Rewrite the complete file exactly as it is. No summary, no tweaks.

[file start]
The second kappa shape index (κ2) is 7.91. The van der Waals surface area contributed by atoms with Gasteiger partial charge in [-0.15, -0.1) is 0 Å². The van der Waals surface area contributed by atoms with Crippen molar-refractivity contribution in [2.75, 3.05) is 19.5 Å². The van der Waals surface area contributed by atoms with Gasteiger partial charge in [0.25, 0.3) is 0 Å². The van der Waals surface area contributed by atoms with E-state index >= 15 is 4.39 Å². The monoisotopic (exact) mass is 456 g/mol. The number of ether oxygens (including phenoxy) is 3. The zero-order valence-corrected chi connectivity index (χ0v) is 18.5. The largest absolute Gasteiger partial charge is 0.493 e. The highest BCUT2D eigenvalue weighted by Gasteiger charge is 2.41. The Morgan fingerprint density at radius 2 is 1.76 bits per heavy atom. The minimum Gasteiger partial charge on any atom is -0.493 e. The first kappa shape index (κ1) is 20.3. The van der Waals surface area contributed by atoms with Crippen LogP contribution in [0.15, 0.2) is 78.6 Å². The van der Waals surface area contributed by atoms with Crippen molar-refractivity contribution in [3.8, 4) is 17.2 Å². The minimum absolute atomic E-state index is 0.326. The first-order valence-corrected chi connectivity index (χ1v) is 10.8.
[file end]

The second kappa shape index (κ2) is 7.91. The van der Waals surface area contributed by atoms with Gasteiger partial charge in [-0.15, -0.1) is 0 Å². The van der Waals surface area contributed by atoms with Crippen molar-refractivity contribution in [2.75, 3.05) is 19.5 Å². The van der Waals surface area contributed by atoms with Gasteiger partial charge in [0.25, 0.3) is 0 Å². The van der Waals surface area contributed by atoms with E-state index >= 15 is 4.39 Å². The monoisotopic (exact) mass is 456 g/mol. The number of ether oxygens (including phenoxy) is 3. The zero-order valence-corrected chi connectivity index (χ0v) is 18.5. The largest absolute Gasteiger partial charge is 0.493 e. The highest BCUT2D eigenvalue weighted by Gasteiger charge is 2.41. The Morgan fingerprint density at radius 2 is 1.76 bits per heavy atom. The minimum Gasteiger partial charge on any atom is -0.493 e. The first kappa shape index (κ1) is 20.3. The van der Waals surface area contributed by atoms with Crippen LogP contribution in [0.15, 0.2) is 78.6 Å². The van der Waals surface area contributed by atoms with Crippen molar-refractivity contribution in [3.8, 4) is 17.2 Å². The minimum absolute atomic E-state index is 0.326. The first-order valence-corrected chi connectivity index (χ1v) is 10.8.